Wednesday, August 10, 2011

Scholars of humanties will save the world?

Yesterday - at least as I see, without any qualification and only intuitively - was a fine example how the psychology of the markets work. At the start almost every stock exchange plunged, almost a free fall, but they soon began to recover, most probably on the back of expectations that the FED will announce new measure to boost the sluggish US economy. The expectations ranged as far as the immediate announcement of quantitative easing adn what happened? Well, nothing. The FED reiterated that they are aware of the problems, just as they were earlier, they will keep interest rates practically at zero, just as it was for a while, they will pump back their profit into the financial system, again as it is happening even now, and of course they will consider anything that can help the economy. None of these measures helped to stop the deterioration so far, and to expect a different outcome for now would not be too logical. An none of these measures is new in any sense, not to speak of being surprising. Or did anyone honestly expected the FED to raise its rate in the face of the slump? (Just because today's hedalines speak of markets rebounding due to FED's announcement of keeping rates zero.)

Thus, the FED did not change course, while the markets were expecting something new, that could steer the world economy in another direction. The initial reaction were as one would expect: sell-off at the stock exchange. But, curiously, after some time euphoria settled and the markets rallied. Given what happened it is counterintuitive at best.. Market participants were waiting for the announcemtn of radical changes and what they receieved was the announcement of no change at all. Initially they reacted asthey should, but somehwo reconsidered their position and began to trade like the FED would have given them what they had expected. Instead of the usual market-bashing probabyl it is better to draw some conclusions.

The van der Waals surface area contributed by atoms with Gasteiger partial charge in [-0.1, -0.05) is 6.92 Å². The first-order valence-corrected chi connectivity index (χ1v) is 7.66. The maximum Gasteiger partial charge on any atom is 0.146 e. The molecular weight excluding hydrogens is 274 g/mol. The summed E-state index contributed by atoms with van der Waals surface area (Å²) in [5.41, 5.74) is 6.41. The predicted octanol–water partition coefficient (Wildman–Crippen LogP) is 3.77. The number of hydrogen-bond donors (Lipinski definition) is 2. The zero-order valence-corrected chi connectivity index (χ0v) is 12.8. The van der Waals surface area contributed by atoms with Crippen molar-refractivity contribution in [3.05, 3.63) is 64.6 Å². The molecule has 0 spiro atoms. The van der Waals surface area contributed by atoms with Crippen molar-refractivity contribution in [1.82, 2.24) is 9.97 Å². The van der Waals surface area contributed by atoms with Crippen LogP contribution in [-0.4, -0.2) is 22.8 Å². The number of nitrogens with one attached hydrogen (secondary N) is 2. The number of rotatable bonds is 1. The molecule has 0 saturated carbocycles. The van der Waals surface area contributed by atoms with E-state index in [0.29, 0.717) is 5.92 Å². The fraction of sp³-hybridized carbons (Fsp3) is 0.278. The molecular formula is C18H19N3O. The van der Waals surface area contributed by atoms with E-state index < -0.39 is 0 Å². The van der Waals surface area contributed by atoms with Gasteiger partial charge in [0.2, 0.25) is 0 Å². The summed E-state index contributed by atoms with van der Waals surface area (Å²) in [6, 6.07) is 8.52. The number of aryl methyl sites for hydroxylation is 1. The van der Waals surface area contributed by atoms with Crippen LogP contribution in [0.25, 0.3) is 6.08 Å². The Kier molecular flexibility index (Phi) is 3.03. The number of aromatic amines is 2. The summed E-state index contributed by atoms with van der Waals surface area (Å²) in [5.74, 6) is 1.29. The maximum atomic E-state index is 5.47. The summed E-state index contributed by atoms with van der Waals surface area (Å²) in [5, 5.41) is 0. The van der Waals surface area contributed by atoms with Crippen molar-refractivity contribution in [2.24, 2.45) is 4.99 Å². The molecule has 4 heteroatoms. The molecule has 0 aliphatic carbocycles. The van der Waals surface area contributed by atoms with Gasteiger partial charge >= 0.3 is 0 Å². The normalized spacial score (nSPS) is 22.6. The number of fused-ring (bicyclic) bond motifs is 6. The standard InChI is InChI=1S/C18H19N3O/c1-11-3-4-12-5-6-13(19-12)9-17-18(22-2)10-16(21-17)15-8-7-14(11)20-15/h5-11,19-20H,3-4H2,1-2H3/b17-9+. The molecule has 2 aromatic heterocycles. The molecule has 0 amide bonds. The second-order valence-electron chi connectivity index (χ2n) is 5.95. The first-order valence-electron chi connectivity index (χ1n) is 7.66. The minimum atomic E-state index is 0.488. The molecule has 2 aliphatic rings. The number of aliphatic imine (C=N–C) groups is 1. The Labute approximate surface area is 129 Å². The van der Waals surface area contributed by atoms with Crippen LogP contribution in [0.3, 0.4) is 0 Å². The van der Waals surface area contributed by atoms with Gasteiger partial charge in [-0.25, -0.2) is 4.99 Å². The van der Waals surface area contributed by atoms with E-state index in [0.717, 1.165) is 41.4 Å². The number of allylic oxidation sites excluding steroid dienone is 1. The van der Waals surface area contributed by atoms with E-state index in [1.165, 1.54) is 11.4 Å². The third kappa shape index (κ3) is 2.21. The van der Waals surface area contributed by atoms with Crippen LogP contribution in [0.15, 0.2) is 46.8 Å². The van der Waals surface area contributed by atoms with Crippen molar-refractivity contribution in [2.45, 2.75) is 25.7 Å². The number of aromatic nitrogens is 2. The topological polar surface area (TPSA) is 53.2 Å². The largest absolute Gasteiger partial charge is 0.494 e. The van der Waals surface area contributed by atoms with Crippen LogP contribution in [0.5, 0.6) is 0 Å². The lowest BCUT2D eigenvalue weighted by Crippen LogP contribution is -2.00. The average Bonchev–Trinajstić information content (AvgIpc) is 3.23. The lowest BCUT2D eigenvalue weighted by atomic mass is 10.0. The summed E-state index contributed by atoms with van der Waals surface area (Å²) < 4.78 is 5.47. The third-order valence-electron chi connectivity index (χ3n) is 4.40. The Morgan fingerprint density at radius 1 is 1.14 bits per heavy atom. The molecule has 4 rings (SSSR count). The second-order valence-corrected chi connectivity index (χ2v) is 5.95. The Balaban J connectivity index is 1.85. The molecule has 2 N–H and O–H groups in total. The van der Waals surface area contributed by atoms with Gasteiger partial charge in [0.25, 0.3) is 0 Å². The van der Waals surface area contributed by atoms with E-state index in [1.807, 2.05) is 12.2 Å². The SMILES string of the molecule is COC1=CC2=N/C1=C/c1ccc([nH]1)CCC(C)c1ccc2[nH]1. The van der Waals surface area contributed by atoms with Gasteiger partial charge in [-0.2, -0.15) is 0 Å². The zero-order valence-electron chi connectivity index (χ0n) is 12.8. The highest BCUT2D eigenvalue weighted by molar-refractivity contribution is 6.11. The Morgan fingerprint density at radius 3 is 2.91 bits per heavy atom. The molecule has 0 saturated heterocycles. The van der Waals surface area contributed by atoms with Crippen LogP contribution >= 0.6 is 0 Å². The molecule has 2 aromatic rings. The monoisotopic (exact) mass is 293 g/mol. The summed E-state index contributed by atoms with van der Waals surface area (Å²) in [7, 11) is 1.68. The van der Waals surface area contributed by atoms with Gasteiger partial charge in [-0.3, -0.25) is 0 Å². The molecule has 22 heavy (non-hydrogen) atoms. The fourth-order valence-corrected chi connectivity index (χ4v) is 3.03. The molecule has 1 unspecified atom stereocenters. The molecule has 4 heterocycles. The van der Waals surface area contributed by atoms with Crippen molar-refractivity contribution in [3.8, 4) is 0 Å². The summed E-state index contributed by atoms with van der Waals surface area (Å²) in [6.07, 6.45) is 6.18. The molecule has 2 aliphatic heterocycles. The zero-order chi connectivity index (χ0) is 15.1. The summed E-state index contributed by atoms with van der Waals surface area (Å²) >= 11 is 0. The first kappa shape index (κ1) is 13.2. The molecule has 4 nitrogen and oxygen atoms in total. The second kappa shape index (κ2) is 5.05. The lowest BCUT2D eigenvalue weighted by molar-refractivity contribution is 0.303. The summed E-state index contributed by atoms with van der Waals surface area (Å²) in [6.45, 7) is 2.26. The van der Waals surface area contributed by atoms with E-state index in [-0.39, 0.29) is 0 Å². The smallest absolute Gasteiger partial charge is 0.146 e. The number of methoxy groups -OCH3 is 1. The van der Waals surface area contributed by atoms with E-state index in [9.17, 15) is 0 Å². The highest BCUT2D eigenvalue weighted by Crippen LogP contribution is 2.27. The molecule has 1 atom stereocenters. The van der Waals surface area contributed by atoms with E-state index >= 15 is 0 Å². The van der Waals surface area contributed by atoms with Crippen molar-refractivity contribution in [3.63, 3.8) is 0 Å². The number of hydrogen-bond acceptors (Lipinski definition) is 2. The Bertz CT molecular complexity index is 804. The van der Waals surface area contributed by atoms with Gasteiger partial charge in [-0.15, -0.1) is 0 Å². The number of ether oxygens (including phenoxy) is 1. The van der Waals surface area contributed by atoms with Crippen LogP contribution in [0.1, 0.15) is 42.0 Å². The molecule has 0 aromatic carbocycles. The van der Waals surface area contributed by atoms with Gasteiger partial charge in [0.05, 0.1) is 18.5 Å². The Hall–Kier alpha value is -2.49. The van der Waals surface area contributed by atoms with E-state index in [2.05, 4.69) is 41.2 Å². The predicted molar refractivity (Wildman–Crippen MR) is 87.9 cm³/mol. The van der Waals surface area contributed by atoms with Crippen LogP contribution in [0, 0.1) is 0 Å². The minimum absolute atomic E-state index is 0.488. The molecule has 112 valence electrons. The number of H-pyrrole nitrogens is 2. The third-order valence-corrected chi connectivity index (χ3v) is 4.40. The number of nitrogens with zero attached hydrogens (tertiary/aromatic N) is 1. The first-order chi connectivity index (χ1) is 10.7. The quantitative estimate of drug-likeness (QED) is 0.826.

It is not words that matter - sometimes instead of deed - but only how they are interpreted by actors on the market. Even if what they have heard was the opposite what they longed for they could still reinterpret it as if it would be the much desired news. But there is still a delicate case here: it seems words of financial institutions are more or less unintelligible for their audience and it confuses them, This time for the better - leading to positive evolution of the market -, but it can easily turn out to be the opposite. And this is the point where scholars of humanities could have a significant role in ameliorating of the workings of the economy. Who else are in a position to make a thorough textual and discoursive analysis of the words of financial institutions. Probably with a wide scale reserach project every statement and every interview of the respective central banks and their leaders should be collected and alaysed in order to determine the real meaning of words and phrases. And as personalities in the financial world change it would be a never ending story. But with the help of these scholars the markets would have a dictinoary or theasurus of the central banks enbaling them to undertsand their statements immediately. Funny, it seems the markets needs translators and they will collapse without the help of those useless humanity scholars.

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